Monday, January 16, 2017

Chomp and Chat ride to Tidbinbilla (First Ride)

A burst of motorcycle inspiration saw me join the Canberra Branch of the Ulysses Club for their Chomp and Chat ride to Tidbinbilla on Sunday 15 Jan 17.   

Before going further, by way of introduction, my name is Leigh Nielsen and the proud new owner of a Royal Enfield Continental GT (more on this later).  I have just returned to motorcycling after an extensive layoff, a story that seems to be common amongst Ulysses Club members.   

I am sure the common thread amongst “comeback kids” is that their skills once held in youthful exuberance have long since waned and a more sober evaluation of one’s riding skills needs to be undertaken. Something of a recalibration between perceived historical  skill versus actual ability,  current speed perception, and older body and reflexes. I thought a group ride would be a good way to ease myself back into riding so I pencilled in Sunday 15 Jan, Caltex - Hume, 11 am.

Upon arriving at Caltex Hume I met our ride leader Ron and Secretary Kim, plus a bunch of other members who also had names! Amongst some serious riding iron was a scattering of smaller bikes so I did not feel totally out of place with my 29.1 (bhp at 5100 rpm) horses of Royal Enfield power.  A ride briefing ensued followed by some tall stories but true. With the formalities over it was time to mount the bikes and an impressive formation snaked its way towards Tidbinbilla.

It was fun to be part of a group ride again and Ron set a good pace suitable for all riders, no matter what their riding iron or skill level.   In many ways I feel like a learner again so I appreciated the discipline and pace of the group and confirmed in my mind that I had done the right thing joining the ride. 
By the time we reached Tidbinbilla it had warmed up and it was good to get the jacket and helmet off and settle into the air-conditioned café for the Chomp and Chat part of the day’s activity.   

A very sociable hour or so talking bike and watching the Keith Code video the owner had thoughtfully put on.  
From here part of the group went to Corrin Dam while the rest proceeded directly to Tharwa and back home.  A very enjoyable afternoon and one that I look forward to repeating. 

Why a Royal Enfield?
The most common question I was asked during the ride was “Why a Royal Enfield?”    This was usually followed by “it looks great, but …”    In my previous life as a motorbike rider I had a string of BMW R Series bikes (R65, R80, R100RS); a couple of UJM (Universal Japanese Motorbikes – XJ650, GPz 750R) and my last bike a ’94 Honda VFR750.  Most of my holidays were spent motorcycle touring the country.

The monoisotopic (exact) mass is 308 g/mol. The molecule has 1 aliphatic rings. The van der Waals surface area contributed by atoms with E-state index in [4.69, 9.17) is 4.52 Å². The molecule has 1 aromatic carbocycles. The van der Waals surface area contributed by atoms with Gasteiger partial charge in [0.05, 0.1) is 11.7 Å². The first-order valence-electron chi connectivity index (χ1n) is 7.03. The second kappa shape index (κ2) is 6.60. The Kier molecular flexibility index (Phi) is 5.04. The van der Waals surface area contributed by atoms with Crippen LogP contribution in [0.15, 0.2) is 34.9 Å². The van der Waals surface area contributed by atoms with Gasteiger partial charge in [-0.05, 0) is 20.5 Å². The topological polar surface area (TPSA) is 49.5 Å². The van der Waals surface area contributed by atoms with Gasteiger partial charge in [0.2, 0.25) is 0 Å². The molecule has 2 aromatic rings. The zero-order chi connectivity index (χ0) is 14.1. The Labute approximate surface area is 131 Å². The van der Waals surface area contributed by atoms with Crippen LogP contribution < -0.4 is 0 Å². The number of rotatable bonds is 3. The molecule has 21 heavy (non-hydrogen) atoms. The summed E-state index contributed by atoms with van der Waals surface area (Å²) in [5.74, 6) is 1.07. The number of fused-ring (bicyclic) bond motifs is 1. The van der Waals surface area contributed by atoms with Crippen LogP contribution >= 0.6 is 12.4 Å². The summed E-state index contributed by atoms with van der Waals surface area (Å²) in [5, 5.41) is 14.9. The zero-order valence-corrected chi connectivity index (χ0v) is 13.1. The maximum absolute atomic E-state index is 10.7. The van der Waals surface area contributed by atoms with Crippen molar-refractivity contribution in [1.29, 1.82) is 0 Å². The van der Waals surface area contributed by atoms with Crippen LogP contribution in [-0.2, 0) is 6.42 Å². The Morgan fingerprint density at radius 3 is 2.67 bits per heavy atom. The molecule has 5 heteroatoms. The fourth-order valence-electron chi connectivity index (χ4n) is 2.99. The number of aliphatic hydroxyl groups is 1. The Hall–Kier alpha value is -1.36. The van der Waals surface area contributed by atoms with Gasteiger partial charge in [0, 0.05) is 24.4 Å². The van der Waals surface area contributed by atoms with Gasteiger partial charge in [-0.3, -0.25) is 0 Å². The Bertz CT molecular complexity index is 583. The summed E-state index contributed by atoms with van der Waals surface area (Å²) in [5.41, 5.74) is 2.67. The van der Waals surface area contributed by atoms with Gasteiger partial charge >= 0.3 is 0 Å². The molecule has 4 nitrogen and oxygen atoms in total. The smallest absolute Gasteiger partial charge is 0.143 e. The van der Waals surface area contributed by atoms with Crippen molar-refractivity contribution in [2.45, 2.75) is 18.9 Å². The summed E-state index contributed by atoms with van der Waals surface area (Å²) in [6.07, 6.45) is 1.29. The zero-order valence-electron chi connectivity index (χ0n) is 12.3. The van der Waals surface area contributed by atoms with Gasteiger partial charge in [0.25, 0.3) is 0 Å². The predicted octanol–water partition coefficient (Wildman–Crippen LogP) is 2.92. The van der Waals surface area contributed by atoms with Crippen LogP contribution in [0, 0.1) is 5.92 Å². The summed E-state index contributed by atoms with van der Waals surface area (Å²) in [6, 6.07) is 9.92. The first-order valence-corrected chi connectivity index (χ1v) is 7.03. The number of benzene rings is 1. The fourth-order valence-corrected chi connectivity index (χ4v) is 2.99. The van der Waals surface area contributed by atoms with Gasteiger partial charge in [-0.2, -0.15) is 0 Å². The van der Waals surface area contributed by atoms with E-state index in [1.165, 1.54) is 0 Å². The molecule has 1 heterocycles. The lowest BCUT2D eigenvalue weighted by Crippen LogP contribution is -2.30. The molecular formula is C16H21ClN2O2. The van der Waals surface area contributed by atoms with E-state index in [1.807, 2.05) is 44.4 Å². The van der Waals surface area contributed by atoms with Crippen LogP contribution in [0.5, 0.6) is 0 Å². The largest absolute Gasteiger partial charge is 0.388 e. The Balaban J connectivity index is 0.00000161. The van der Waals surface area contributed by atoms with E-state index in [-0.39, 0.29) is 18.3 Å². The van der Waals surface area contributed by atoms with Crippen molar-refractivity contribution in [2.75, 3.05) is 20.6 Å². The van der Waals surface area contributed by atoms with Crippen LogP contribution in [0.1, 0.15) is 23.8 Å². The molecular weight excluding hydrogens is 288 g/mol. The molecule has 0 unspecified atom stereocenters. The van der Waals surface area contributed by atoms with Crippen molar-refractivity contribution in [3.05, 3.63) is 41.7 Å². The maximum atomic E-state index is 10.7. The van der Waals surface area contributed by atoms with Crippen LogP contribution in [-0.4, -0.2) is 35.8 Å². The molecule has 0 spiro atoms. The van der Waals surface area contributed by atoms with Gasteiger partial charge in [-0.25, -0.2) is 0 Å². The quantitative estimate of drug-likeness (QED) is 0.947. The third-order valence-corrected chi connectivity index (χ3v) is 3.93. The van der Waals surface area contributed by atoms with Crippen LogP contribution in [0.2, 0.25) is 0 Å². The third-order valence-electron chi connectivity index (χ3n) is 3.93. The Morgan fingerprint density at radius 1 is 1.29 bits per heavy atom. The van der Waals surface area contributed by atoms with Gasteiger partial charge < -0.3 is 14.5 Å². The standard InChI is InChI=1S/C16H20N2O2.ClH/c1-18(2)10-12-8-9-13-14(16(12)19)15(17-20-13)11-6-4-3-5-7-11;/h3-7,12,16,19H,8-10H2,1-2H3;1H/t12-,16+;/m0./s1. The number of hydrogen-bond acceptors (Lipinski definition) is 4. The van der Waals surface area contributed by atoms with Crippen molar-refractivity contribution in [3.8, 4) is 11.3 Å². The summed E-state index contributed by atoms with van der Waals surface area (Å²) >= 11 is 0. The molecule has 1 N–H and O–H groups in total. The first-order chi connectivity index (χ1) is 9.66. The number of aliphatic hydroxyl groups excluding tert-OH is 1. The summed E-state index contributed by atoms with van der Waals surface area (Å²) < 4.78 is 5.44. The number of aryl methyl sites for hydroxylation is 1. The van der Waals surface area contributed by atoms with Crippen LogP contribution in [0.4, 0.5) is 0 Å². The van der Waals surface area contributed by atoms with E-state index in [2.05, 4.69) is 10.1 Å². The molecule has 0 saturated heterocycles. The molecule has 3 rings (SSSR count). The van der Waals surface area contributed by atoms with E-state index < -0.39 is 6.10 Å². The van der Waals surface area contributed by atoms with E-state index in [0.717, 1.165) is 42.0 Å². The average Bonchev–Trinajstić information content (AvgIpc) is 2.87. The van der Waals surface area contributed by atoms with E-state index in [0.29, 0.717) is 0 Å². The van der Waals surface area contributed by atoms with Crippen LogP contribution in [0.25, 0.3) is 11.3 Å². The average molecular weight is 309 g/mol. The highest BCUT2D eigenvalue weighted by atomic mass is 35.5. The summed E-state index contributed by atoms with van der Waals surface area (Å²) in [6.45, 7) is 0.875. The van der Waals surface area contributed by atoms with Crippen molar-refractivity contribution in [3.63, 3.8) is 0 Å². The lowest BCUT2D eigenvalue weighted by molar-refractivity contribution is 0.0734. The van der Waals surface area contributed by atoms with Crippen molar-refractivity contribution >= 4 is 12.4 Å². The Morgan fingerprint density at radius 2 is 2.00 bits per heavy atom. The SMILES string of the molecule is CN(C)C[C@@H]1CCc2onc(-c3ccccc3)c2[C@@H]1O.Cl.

When considering a bike for my current adventure I decided  a V twin 650 or twin/single 500cc would suit my needs.  I wanted something reasonably light, manoeuvrable, fun and would be suitable for day or weekend rides one-up.  The single comes from my appreciation of modified Yamaha SR 500’s in the Manx Norton/Café Racer style.  The initial favourite was the Suzuki SV650 followed by the Japanese  500cc road bikes.  

Then I saw a Royal Enfield Continental GT!  It was love at first sight.  I appreciate that the Japanese bikes in the range I mentioned have more power, are more comfortable, have superior acceleration,  brakes, handling, etc., i.e., in a nutshell are superior motorcycles!  But the look, sound, vibration and rawness were a thing to behold in comparison to the refined, but IMHO characterless,  Japanese offerings.  Not bagging Japanese bikes, just a perspective from my age, experience and bike background - and one man’s definition of motorbike character is another man’s definition of inferior design or performance!  Plus, it was by any measure something different from my previous experience.

 Just as non-bike riders cannot understand why you would buy a motorbike at “your age”, it is the same when buying a particular bike compared to other bike riders preferences.   It is something that appeals to where you are now in your life journey.  

Good riding!
Leigh Nielsen